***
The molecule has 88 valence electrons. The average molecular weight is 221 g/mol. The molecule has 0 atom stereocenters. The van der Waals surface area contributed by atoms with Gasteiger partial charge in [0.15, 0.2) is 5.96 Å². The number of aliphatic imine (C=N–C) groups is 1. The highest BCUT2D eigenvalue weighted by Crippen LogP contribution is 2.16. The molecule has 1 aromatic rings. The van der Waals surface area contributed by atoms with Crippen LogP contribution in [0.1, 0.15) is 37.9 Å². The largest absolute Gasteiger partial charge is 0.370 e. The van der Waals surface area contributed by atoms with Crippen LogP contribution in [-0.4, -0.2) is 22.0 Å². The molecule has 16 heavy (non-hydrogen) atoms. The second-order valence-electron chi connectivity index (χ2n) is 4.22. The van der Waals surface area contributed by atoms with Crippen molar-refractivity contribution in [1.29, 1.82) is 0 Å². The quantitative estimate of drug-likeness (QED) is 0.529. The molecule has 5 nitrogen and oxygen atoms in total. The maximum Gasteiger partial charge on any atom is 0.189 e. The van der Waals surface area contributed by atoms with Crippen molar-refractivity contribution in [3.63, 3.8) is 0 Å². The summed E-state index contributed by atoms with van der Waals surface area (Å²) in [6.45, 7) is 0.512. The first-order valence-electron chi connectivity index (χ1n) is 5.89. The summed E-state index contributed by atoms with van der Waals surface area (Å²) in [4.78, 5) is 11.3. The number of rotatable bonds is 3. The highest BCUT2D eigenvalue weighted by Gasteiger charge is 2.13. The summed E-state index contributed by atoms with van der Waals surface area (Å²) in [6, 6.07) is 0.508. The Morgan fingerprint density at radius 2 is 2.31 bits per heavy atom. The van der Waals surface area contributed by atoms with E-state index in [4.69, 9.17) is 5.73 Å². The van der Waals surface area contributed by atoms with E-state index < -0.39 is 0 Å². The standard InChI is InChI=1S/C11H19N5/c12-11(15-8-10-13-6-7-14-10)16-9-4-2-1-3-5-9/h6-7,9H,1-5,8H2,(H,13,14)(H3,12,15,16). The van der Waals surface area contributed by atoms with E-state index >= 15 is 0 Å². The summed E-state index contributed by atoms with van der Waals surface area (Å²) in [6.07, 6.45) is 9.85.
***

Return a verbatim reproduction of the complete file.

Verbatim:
The molecule has 88 valence electrons. The average molecular weight is 221 g/mol. The molecule has 0 atom stereocenters. The van der Waals surface area contributed by atoms with Gasteiger partial charge in [0.15, 0.2) is 5.96 Å². The number of aliphatic imine (C=N–C) groups is 1. The highest BCUT2D eigenvalue weighted by Crippen LogP contribution is 2.16. The molecule has 1 aromatic rings. The van der Waals surface area contributed by atoms with Crippen LogP contribution in [0.1, 0.15) is 37.9 Å². The largest absolute Gasteiger partial charge is 0.370 e. The van der Waals surface area contributed by atoms with Crippen LogP contribution in [-0.4, -0.2) is 22.0 Å². The molecule has 16 heavy (non-hydrogen) atoms. The second-order valence-electron chi connectivity index (χ2n) is 4.22. The van der Waals surface area contributed by atoms with Crippen molar-refractivity contribution in [1.29, 1.82) is 0 Å². The quantitative estimate of drug-likeness (QED) is 0.529. The molecule has 5 nitrogen and oxygen atoms in total. The maximum Gasteiger partial charge on any atom is 0.189 e. The van der Waals surface area contributed by atoms with Crippen molar-refractivity contribution in [3.63, 3.8) is 0 Å². The summed E-state index contributed by atoms with van der Waals surface area (Å²) in [6.45, 7) is 0.512. The first-order valence-electron chi connectivity index (χ1n) is 5.89. The summed E-state index contributed by atoms with van der Waals surface area (Å²) in [4.78, 5) is 11.3. The number of rotatable bonds is 3. The highest BCUT2D eigenvalue weighted by Gasteiger charge is 2.13. The summed E-state index contributed by atoms with van der Waals surface area (Å²) in [6, 6.07) is 0.508. The Morgan fingerprint density at radius 2 is 2.31 bits per heavy atom. The van der Waals surface area contributed by atoms with E-state index in [4.69, 9.17) is 5.73 Å². The van der Waals surface area contributed by atoms with E-state index < -0.39 is 0 Å². The standard InChI is InChI=1S/C11H19N5/c12-11(15-8-10-13-6-7-14-10)16-9-4-2-1-3-5-9/h6-7,9H,1-5,8H2,(H,13,14)(H3,12,15,16). The van der Waals surface area contributed by atoms with E-state index >= 15 is 0 Å². The summed E-state index contributed by atoms with van der Waals surface area (Å²) in [6.07, 6.45) is 9.85.